The five main dynasties which ruled over Iran:
- PESHDADIAN (Pre-historic – c.10,000-7,500 BC)
- KAYANIAN (Pre-historic – c. 7,500-6,500 BC).
(History of the period between Kayanian and Achaemenian dynasties is not clear. The Shahnameh mixes up in the last kings of Kayanian and Achaemenian dynasties. The later part of this period was dominated by small kingdoms like Elamites (c.4000-742 B.C.), Median (c.2458-550 B.C.), Hittites and Kushites (c.1700 B.C.).
- ACHAEMENIAN/HAKHAMANISH (Historic: 556 to 330 B. C.)
- PARTHIAN/ARSHKANIAN (Historic: 247 B. C. to 224 A.C.)
- SASANIAN (Historic: 224 A.C. to 651 A.C.)
The first Iranian dynasty is Peshdad, which means “first law givers.” It was the epithet of Hoshang, the second King of this dynasty. The highlights of this dynasty is the birth of Mazdayasni belief system and the reigns of two great kings Jamshed and Faridun and the evil rule of Zohak.
Kings of PESHDADIAN DYNASTY:
KING GAYOMARD: He was the founder of the dynasty, and the first person to wear a crown and sit on the throne. He was the first human to hear the message from God on the basis of which he started the Mazdayasni belief system. He waged a war against the evil Daevayasnis, in which he defeated Siyāh Dev, but lost his son Siyamak.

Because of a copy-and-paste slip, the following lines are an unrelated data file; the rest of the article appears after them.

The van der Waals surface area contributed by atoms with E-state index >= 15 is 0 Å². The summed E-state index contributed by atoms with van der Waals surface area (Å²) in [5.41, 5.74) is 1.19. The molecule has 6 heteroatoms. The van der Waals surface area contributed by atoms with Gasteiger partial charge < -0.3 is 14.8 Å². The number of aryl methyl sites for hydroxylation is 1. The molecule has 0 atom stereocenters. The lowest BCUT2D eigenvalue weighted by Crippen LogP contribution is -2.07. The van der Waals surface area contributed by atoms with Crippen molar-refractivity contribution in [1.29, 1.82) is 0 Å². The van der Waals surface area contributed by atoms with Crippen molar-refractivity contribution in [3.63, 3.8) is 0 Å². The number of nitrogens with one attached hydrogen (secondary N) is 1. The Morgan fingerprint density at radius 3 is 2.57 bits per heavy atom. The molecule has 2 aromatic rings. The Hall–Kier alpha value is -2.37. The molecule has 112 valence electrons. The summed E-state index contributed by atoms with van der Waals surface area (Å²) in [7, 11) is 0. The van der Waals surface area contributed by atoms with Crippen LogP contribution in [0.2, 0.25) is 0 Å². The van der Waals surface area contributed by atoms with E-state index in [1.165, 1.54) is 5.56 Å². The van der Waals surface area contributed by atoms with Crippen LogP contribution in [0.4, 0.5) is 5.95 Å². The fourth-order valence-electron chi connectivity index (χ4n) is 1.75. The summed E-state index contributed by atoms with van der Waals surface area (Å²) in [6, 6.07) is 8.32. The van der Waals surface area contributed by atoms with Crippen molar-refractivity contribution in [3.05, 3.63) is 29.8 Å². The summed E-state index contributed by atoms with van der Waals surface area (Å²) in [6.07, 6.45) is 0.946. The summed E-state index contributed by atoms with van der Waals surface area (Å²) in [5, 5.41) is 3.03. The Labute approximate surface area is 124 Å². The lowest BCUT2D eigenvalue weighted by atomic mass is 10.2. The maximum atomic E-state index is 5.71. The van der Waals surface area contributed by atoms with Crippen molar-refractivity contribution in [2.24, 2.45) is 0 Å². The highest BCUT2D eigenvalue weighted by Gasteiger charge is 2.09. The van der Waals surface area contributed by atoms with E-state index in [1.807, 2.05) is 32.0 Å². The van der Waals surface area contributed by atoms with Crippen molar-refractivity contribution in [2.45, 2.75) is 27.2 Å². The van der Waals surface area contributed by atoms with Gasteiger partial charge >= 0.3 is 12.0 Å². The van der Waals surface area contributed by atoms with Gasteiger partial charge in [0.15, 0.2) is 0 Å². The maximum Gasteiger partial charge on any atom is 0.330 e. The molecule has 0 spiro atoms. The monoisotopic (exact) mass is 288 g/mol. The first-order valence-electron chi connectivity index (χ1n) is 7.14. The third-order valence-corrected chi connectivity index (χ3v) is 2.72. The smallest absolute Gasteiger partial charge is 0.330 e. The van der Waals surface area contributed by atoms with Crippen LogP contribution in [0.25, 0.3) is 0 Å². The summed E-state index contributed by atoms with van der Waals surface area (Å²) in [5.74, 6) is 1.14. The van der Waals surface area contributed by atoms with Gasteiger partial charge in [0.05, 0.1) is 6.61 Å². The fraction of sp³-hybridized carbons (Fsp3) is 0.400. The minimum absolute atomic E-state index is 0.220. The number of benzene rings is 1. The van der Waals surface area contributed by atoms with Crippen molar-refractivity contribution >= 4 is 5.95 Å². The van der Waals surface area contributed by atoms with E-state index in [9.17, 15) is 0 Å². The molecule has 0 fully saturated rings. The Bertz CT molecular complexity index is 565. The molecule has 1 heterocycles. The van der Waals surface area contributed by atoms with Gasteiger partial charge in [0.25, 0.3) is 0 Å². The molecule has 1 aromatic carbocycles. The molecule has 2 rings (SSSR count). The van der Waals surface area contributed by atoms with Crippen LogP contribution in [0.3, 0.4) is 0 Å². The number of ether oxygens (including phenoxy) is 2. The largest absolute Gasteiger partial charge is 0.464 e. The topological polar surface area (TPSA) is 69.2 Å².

KING HOSHANG: He was the grandson of king Gayomard. In his reign agriculture was started, including practices like irrigation and canal system. He also taught people to wear clothes to protect themselves from the weather. He started the practice of revering fire as the representation of Ahura Mazda, celebrating it with the performance of Jashane Sadeh.
KING TEHMURASP: He was the son of king Hoshang. On account of his complete control over the evil ones, he was called ‘Divband.’ He learnt several skills and trades from them.
He helped his people survive a terrible draught by asking them to eat one meal per day. He also taught people to domesticate animals and birds for their own use.
KING JAMSHED: He was the son of Vivanghan, and grandson of king Tehmurasp. He was divinely ordained to save people and certain species of plants and animals from the Great Deluge in a Vara, an enclosure on the Mountain. He re-established his kingdom here and got coronated anew. This day a Jashan was performed, and even today it is celebrated as the Jamshedi Navroz. His reign is regarded as a Golden Age in the history of ancient Iran.
King Jamshed had many accomplishments. He started the practice of wearing Kasti and Sadra. He divided the society into four professional groups. He introduced the use of metals, silk, perfume and wine. Had an observatory built in the shape of a huge upturned goblet, which came to be known as Jām-e-Jamshed.
In the later days of his reign, he became proud on account of his achievements and considered himself more worthy of worship than God. This led to his fall. His subjects went against him and invited an alien king Zohak. Jamshed had to flee. He was killed in exile by his step brother Spityur.
ZOHAK: He was the evil king from Babylon who overthrew king Jamshed. His life was ruined by the bad influence of the evil Ablis, under whose instigation he even killed his father Khrutasp.
He is best known in history as the evil king on whose shoulders 2 snakes grew on account of the kisses of Ablis. Zohak killed able bodied men to feed the snakes. Finally a blacksmith by the name Kaveh revolted against him for killing 17 of his 18 sons.